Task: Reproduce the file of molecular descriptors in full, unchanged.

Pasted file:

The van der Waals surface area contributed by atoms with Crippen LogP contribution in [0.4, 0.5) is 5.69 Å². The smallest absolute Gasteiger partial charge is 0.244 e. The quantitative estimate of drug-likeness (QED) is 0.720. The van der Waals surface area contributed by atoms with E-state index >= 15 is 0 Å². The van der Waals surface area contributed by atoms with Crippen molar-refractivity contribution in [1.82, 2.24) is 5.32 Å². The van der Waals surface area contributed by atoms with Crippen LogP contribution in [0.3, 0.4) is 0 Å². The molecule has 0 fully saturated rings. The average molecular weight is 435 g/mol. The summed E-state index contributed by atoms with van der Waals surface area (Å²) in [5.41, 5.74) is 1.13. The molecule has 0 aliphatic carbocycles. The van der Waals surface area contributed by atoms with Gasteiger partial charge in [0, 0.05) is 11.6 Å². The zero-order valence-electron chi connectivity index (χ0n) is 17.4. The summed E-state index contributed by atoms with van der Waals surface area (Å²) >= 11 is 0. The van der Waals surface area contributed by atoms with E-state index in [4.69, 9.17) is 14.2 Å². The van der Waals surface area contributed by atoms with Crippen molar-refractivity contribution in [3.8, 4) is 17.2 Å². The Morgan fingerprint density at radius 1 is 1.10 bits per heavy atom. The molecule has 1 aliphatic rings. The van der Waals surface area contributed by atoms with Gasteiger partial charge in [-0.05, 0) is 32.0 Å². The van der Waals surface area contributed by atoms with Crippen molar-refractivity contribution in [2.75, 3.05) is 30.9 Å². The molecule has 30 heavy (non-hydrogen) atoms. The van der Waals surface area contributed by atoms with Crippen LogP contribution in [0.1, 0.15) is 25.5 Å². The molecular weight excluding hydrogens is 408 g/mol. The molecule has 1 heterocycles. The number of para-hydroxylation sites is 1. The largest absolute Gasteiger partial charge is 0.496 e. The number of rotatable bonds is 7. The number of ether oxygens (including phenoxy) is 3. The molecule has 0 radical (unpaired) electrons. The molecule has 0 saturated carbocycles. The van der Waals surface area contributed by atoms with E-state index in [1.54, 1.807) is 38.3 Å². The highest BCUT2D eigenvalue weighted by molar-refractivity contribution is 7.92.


The van der Waals surface area contributed by atoms with Crippen LogP contribution in [0.4, 0.5) is 5.69 Å². The smallest absolute Gasteiger partial charge is 0.244 e. The quantitative estimate of drug-likeness (QED) is 0.720. The van der Waals surface area contributed by atoms with E-state index >= 15 is 0 Å². The van der Waals surface area contributed by atoms with Crippen molar-refractivity contribution in [1.82, 2.24) is 5.32 Å². The van der Waals surface area contributed by atoms with Crippen LogP contribution in [0.3, 0.4) is 0 Å². The molecule has 0 fully saturated rings. The average molecular weight is 435 g/mol. The summed E-state index contributed by atoms with van der Waals surface area (Å²) in [5.41, 5.74) is 1.13. The molecule has 0 aliphatic carbocycles. The van der Waals surface area contributed by atoms with Gasteiger partial charge in [0, 0.05) is 11.6 Å². The zero-order valence-electron chi connectivity index (χ0n) is 17.4. The summed E-state index contributed by atoms with van der Waals surface area (Å²) >= 11 is 0. The van der Waals surface area contributed by atoms with E-state index in [4.69, 9.17) is 14.2 Å². The van der Waals surface area contributed by atoms with Crippen molar-refractivity contribution in [3.8, 4) is 17.2 Å². The Morgan fingerprint density at radius 1 is 1.10 bits per heavy atom. The molecule has 1 aliphatic rings. The van der Waals surface area contributed by atoms with Gasteiger partial charge in [-0.05, 0) is 32.0 Å². The van der Waals surface area contributed by atoms with Crippen molar-refractivity contribution in [2.75, 3.05) is 30.9 Å². The molecule has 30 heavy (non-hydrogen) atoms. The van der Waals surface area contributed by atoms with Crippen LogP contribution in [0.1, 0.15) is 25.5 Å². The molecular weight excluding hydrogens is 408 g/mol. The molecule has 1 heterocycles. The number of para-hydroxylation sites is 1. The largest absolute Gasteiger partial charge is 0.496 e. The number of rotatable bonds is 7. The number of ether oxygens (including phenoxy) is 3. The molecule has 0 radical (unpaired) electrons. The molecule has 0 saturated carbocycles. The van der Waals surface area contributed by atoms with E-state index in [1.54, 1.807) is 38.3 Å². The highest BCUT2D eigenvalue weighted by molar-refractivity contribution is 7.92.